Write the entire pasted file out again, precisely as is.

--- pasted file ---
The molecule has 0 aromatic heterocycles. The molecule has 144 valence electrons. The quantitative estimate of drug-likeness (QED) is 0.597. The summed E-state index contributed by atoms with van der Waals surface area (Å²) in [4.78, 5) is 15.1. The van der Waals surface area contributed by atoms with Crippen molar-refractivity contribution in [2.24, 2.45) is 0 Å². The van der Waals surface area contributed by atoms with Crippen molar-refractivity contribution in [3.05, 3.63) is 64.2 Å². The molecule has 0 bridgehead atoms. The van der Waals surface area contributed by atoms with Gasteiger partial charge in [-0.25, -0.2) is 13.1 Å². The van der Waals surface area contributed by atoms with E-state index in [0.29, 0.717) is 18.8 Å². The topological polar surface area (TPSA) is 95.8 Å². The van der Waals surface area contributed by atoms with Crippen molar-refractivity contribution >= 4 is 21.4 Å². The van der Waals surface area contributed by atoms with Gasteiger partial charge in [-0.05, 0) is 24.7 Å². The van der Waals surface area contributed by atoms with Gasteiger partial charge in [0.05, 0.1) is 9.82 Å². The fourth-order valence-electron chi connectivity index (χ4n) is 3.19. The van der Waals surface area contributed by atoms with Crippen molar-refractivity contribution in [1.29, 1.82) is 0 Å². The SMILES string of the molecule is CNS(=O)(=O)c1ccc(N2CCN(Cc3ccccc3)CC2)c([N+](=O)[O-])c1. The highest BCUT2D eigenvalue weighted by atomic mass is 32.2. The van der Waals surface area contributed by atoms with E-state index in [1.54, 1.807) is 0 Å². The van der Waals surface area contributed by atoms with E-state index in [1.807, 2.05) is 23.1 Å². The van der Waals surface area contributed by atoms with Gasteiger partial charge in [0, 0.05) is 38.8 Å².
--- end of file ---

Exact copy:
The molecule has 0 aromatic heterocycles. The molecule has 144 valence electrons. The quantitative estimate of drug-likeness (QED) is 0.597. The summed E-state index contributed by atoms with van der Waals surface area (Å²) in [4.78, 5) is 15.1. The van der Waals surface area contributed by atoms with Crippen molar-refractivity contribution in [2.24, 2.45) is 0 Å². The van der Waals surface area contributed by atoms with Crippen molar-refractivity contribution in [3.05, 3.63) is 64.2 Å². The molecule has 0 bridgehead atoms. The van der Waals surface area contributed by atoms with Gasteiger partial charge in [-0.25, -0.2) is 13.1 Å². The van der Waals surface area contributed by atoms with E-state index in [0.29, 0.717) is 18.8 Å². The topological polar surface area (TPSA) is 95.8 Å². The van der Waals surface area contributed by atoms with Crippen molar-refractivity contribution >= 4 is 21.4 Å². The van der Waals surface area contributed by atoms with Gasteiger partial charge in [-0.05, 0) is 24.7 Å². The van der Waals surface area contributed by atoms with Gasteiger partial charge in [0.05, 0.1) is 9.82 Å². The fourth-order valence-electron chi connectivity index (χ4n) is 3.19. The van der Waals surface area contributed by atoms with Crippen molar-refractivity contribution in [1.29, 1.82) is 0 Å². The SMILES string of the molecule is CNS(=O)(=O)c1ccc(N2CCN(Cc3ccccc3)CC2)c([N+](=O)[O-])c1. The highest BCUT2D eigenvalue weighted by atomic mass is 32.2. The van der Waals surface area contributed by atoms with E-state index in [1.54, 1.807) is 0 Å². The van der Waals surface area contributed by atoms with E-state index in [1.807, 2.05) is 23.1 Å². The van der Waals surface area contributed by atoms with Gasteiger partial charge in [0, 0.05) is 38.8 Å².